Real reason behind CFPB’s new payday regsposted on 2015-06-03 by Brian J. Wise
Last month, the Consumer Financial Protection Bureau issued a “framework” for a rule that seeks to make it more difficult for consumers to obtain short-term or “payday loans.”
At first glance, it defies
explanation that the financial regulator would act so aggressively
against a product that has high customer satisfaction rates and accounts
for less than
5 percent of consumer complaints to the CFPB. It defies explanation
until you understand who benefits the most; and it’s not the consumer.
Put simply, the rule is designed to increase profits for Self-Help Enterprises (and Eakes) by making the CFPB, DOJ, and FDIC effectively serve as a front for Eakes’ network of “financial reform” organizations. Ultimately, taxpayers will foot the bill for the windfall.
The products that Eakes offers are not unlike those of your typical storefront payday lender. The biggest difference comes in the form of Self-Help’s genius marketing and branding, and the unique business model that allows them to be profitable. While simultaneously vilifying the payday loan industry, Eakes offers his own subprime consumer loan products and charges overdraft fees - often at significantly higher rates than your standard payday loan.
Eakes can offer these loans at a lower cost than free-market payday lenders because businesses connected with Eakes are the largest recipients of taxpayer funds through the Community Development Financial Institutions (CDFI) Fund - over $300 million in the last 10 years. This taxpayer money subsidizes these types of loans to low-income families.
Over the years, Eakes has relied on a front group he co-founded, the Center for Responsible Lending (CRL), as well as government agencies, to ensure that his pockets stay full and his companies stay successful. Between 2008 and 2010, CRL spent at least $2.1 million on Washington lobbyists. Of course, plenty of private companies invest in government outreach and lobbying. However, most aren’t so influential that they can orchestrate near complete control of government agencies like the CFPB and FDIC; and use those agencies to destroy their competition.
Eakes makes no secret of the interconnected web of his non-profit and for-profit service providers including Self-Help Ventures, the Center for Community Self-Help, Self Help Credit Union, Self-Help Federal Credit Union, Self-Help Enterprises, his preferred front group, the Center for Responsible Lending, and his most powerful asset yet, the CFPB.
For example, the first president of CRL, Mark Pearce, was appointed by President Obama to head the consumer protection division at the FDIC. Pearce has since been implicated as one of the masterminds behind Operation Choke Point, the Obama administration program that targets legal businesses by intimidating banks into cutting off their banking relationships with certain industries (including payday lenders and gun dealers).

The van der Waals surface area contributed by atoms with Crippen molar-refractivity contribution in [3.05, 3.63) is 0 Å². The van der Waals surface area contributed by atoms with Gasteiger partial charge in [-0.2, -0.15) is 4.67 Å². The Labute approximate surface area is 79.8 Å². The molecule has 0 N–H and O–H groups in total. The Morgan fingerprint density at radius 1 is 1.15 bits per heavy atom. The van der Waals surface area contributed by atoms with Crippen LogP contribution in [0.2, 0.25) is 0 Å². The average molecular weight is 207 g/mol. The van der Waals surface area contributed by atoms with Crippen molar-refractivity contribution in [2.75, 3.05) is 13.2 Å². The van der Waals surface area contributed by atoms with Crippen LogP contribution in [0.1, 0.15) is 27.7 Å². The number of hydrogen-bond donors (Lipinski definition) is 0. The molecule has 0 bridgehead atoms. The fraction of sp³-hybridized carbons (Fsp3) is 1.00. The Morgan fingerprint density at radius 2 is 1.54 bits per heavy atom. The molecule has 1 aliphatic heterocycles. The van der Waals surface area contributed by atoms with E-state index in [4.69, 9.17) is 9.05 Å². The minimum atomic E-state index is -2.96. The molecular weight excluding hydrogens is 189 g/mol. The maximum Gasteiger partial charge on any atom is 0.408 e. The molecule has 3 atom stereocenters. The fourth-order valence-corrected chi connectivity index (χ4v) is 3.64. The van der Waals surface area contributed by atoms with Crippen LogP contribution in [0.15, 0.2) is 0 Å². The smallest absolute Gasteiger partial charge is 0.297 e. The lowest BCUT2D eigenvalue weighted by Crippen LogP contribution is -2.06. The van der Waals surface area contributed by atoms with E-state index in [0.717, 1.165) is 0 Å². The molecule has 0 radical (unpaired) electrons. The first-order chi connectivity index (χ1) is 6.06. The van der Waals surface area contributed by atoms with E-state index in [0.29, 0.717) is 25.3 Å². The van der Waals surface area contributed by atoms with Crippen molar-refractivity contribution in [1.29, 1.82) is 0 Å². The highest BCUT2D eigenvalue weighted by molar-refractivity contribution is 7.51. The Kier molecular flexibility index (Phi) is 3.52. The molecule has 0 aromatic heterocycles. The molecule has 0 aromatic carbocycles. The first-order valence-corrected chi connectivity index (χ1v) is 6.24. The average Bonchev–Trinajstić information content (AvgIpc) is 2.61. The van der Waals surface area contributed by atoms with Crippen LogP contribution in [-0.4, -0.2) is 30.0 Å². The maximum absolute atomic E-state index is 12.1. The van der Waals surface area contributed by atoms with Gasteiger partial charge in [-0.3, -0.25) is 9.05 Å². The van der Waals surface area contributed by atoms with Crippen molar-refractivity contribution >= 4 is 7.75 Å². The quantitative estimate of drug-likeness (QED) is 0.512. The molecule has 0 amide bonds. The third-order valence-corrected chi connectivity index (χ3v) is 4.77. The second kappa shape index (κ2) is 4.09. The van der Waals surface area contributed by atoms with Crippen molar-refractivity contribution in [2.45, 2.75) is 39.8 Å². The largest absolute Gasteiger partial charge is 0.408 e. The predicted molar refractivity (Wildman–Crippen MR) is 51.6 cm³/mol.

Eakes’ connections to the CFPB extend at least as high as Steve Antonakes, deputy director of the CFPB, whose personal relationships with both Mike Calhoun, president of CRL, and Eakes, extend back to his time as Massachusetts’s Banking Commissioner. Antonakes’ work in Massachusetts also centered around limiting or destroying the ability for consumers to access credit.
Between the CFPB’s forthcoming rule on payday lending and Operation Choke Point (at the direction of Mark Pearce), Eakes’ network of operatives in the government’s most powerful agencies are poised to realize his objective – taking down the short-term loan industry and replacing it with products from his own network of service providers.
If the free-market short-term lending industry is eliminated through regulatory action, the consumer need for such products will still exist. Eakes is poised to fill that need with taxpayer subsidized consumer loans, offered through his vast network of organizations throughout the country.
The Center for Responsible Lending is widely credited with advocating for, and developing the CFPB alongside one of its most closely aligned advocates, Sen. Elizabeth Warren (D-Mass.). It isn’t hard to see why Eakes, and CRL’s funders Herb and Marion Sandler, invested so much time and money into the inclusion of the consumer bureau in the Dodd-Frank legislation.
There is no better way to manipulate the market for a product than to control the competition. And there is no better way to control the competition than through the heavy hand of an “independent” and unaccountable regulatory agency like the CFPB.
In an interview about CRL, Martin Eakes said, “It’s an affiliated research and policy organization that started because we got really angry at the financial services sector, and in 2002 started this organization that has hired fifty lawyers, PhDs, and MBAs to basically terrorize the financial services industry.” There is no doubt that Martin Eakes has not only terrorized the financial services industry, but American consumers as well, threatening to deprive them of the ability to access the products and services that they want and need.